Developing standards for bio-based industries
Standards play a crucial role in supporting the growth of the bio-based products market. However, inadequate standards can also act as barriers for certain products. What are the current European Union (EU) standards or other related issues that hamper the growth of bio-based products? The EU funded STAR4BBI project has analyzed these barriers and proposed actions towards overcoming these.
Standards play a crucial role in supporting the growth of the bio-based products market. They can help to increase market transparency by providing common reference methods and requirements that enable the verification of claims and certification regarding the bio-based content, biodegradability or environmental sustainability of different products.
However, inadequate standards can also act as barriers for certain products. So, what are the current EU standards or other related issues that hamper the growth of bio-based products? The EU funded Standards and Regulations for the Bio-based Industry (STAR4BBI) project has analyzed these barriers and proposed actions towards overcoming these.
During the desk research as well as interviews with industry, several issues related to standards and certificates in the bio-based industry were identified. The STAR4BBI project carried out a workshop to discuss a long list of the issues with the participants from the industry, associations, certification bodies, test houses, and the European Commission.
Three issues uncovered
Taking into consideration the feedback received from the participants of the workshop and the urgency of the issues presented by them, STAR4BBI project partners will focus on drafting solutions for the following three issues:
1. Non-functional specifications – For many years, standards have been developed to evaluate the characteristics of materials to demonstrate their fitness for purpose whereas it would be more appropriate to evaluate the functionality of materials or products on the requirements of the application. For bio-based products to demonstrate their fitness for purpose, they must comply with tests based upon these standards.
An example of such standards that are applicable in the bio-based industry is climate tests, which ensure that the product is fit to various environmental conditions while it is being shipped. The conditions for these climate tests are however not based on actual transportation situations and are not representative of real-life situations.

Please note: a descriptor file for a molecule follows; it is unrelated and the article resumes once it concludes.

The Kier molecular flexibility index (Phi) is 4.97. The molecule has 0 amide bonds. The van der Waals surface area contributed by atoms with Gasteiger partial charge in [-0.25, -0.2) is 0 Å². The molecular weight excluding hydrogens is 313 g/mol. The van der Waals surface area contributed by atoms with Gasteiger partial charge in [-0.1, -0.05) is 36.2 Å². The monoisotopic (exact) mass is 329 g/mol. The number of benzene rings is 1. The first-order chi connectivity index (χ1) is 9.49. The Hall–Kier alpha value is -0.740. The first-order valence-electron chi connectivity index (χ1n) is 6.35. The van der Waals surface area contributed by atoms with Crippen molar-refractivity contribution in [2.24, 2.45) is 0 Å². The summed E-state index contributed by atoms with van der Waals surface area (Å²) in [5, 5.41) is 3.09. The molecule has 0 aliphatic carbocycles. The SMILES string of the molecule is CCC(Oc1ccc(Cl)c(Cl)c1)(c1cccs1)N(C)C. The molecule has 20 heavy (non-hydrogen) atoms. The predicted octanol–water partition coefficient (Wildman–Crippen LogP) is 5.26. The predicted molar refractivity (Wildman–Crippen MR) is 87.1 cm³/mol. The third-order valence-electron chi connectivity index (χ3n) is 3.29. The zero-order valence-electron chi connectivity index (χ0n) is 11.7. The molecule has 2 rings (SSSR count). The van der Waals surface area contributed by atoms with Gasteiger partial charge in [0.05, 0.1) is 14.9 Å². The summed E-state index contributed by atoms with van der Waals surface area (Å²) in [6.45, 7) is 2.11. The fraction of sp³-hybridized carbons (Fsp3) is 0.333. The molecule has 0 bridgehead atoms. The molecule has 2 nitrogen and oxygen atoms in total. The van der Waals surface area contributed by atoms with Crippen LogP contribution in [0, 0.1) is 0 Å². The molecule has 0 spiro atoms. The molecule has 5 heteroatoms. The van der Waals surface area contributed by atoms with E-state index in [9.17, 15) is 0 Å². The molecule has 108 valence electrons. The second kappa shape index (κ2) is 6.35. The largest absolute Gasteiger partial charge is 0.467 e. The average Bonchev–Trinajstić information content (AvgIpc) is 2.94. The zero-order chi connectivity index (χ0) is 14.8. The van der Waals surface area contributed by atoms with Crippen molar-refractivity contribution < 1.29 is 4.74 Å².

For instance, a climate test has been developed for fossil-based products, considering that plastic is 100 percent resistant to relative humidity, which is never the actual environment. Bio-based products sometimes have the challenge of not passing this test due to their hydrophilic nature, whereas they meet all real requirements for the application.
2. Compostability (EN 13432) – The specific conditions for compostability are described in standards, such as the European standard on industrial composting EN 13432. The standard sets requirements for the rate of biodegradation (minimum 90 percent to be broken down to carbon dioxide (CO2) within six months at 58°C +/- 2°C), disintegration, chemical composition and quality of compost.
The general opinion is that when the characteristics of bio-based plastics are in line with the EN 13432 standard, they can be composted by industrial composters without complications. However, composters, on the other hand, run composting installations in less time that the described 12 weeks. The Dutch Waste Management Association (VA) states that composting time is around 2-3 weeks.
At some composting installations, the composting time is even shorter: between 5 and 18 days. This results in bio-based products producers developing their materials to co comply with EN 13432 standard, whilst their product is not accepted by industrial composters.
3. Double testing – When products cross borders, sometimes testing needs to be performed to guarantee national or regional safety requirements. Private parties in different countries may also request certain safety requirements compliance. Usually, these compliance tests are based on the same standards as in the “home” country.
In practice, this often comes down to performing the same or similar tests on products twice. The costs of these tests are in most cases covered by the producer. “Double” testing is costly as well as time-consuming.
Although this is not a barrier only limited to bio-based products but also applies to non-bio-based products, bio-based product producers are usually not multinationals. The costs of testing are relatively high for smaller companies that enter a new market.
To deal with the identified issues, the responsible CEN, ISO or ASTM committees will be identified and contacted. In case the project partners do not have a direct influence on the responsible CEN or ISO committees, “Industry champions” will be identified to propose the amendments to the standards to the technical committees.
STAR4BBI is an EU funded project focusing on Standards and Regulations for the Bio-based Industry. The 36-month project started in September 2016 and is led by the Netherlands Standardisation Institute (NEN). The consortium includes nova-Institute (Germany), TU Berlin (Germany) and Wageningen Food & Biobased Research (Netherlands).
The project is funded from the Bio-Based Industries Joint Undertaking (BBI JU) under the EU’s Horizon 2020 (H2020) research and innovation programme under grant agreement No 720685.